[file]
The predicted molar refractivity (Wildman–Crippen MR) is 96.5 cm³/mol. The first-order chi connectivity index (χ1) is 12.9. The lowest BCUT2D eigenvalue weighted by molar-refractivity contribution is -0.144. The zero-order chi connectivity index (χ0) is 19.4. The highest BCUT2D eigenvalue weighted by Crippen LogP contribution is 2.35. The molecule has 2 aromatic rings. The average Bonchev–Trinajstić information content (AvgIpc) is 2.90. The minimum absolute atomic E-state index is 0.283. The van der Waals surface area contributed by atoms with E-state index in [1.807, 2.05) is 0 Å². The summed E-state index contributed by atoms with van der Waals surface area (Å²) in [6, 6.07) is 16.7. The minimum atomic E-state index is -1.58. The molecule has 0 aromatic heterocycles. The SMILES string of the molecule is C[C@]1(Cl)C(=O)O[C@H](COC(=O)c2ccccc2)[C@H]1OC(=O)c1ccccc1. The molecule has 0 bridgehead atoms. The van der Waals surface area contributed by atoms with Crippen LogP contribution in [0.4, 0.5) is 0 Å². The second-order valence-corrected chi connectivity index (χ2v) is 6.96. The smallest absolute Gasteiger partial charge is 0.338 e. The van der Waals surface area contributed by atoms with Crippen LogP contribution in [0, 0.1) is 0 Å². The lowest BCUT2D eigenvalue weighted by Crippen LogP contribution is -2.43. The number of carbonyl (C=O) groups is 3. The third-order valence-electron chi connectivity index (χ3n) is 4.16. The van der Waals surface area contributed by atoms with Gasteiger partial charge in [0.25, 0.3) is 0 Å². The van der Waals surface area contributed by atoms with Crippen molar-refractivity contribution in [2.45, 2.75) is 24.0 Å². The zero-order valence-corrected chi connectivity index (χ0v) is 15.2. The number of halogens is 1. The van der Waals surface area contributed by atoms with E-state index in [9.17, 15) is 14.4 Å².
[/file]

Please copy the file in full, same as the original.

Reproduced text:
The predicted molar refractivity (Wildman–Crippen MR) is 96.5 cm³/mol. The first-order chi connectivity index (χ1) is 12.9. The lowest BCUT2D eigenvalue weighted by molar-refractivity contribution is -0.144. The zero-order chi connectivity index (χ0) is 19.4. The highest BCUT2D eigenvalue weighted by Crippen LogP contribution is 2.35. The molecule has 2 aromatic rings. The average Bonchev–Trinajstić information content (AvgIpc) is 2.90. The minimum absolute atomic E-state index is 0.283. The van der Waals surface area contributed by atoms with E-state index in [1.807, 2.05) is 0 Å². The summed E-state index contributed by atoms with van der Waals surface area (Å²) in [6, 6.07) is 16.7. The minimum atomic E-state index is -1.58. The molecule has 0 aromatic heterocycles. The SMILES string of the molecule is C[C@]1(Cl)C(=O)O[C@H](COC(=O)c2ccccc2)[C@H]1OC(=O)c1ccccc1. The molecule has 0 bridgehead atoms. The van der Waals surface area contributed by atoms with Crippen LogP contribution in [0.4, 0.5) is 0 Å². The second-order valence-corrected chi connectivity index (χ2v) is 6.96. The smallest absolute Gasteiger partial charge is 0.338 e. The van der Waals surface area contributed by atoms with Crippen LogP contribution in [0, 0.1) is 0 Å². The lowest BCUT2D eigenvalue weighted by Crippen LogP contribution is -2.43. The number of carbonyl (C=O) groups is 3. The third-order valence-electron chi connectivity index (χ3n) is 4.16. The van der Waals surface area contributed by atoms with Gasteiger partial charge in [0.25, 0.3) is 0 Å². The van der Waals surface area contributed by atoms with Crippen molar-refractivity contribution in [2.45, 2.75) is 24.0 Å². The zero-order valence-corrected chi connectivity index (χ0v) is 15.2. The number of halogens is 1. The van der Waals surface area contributed by atoms with E-state index in [9.17, 15) is 14.4 Å².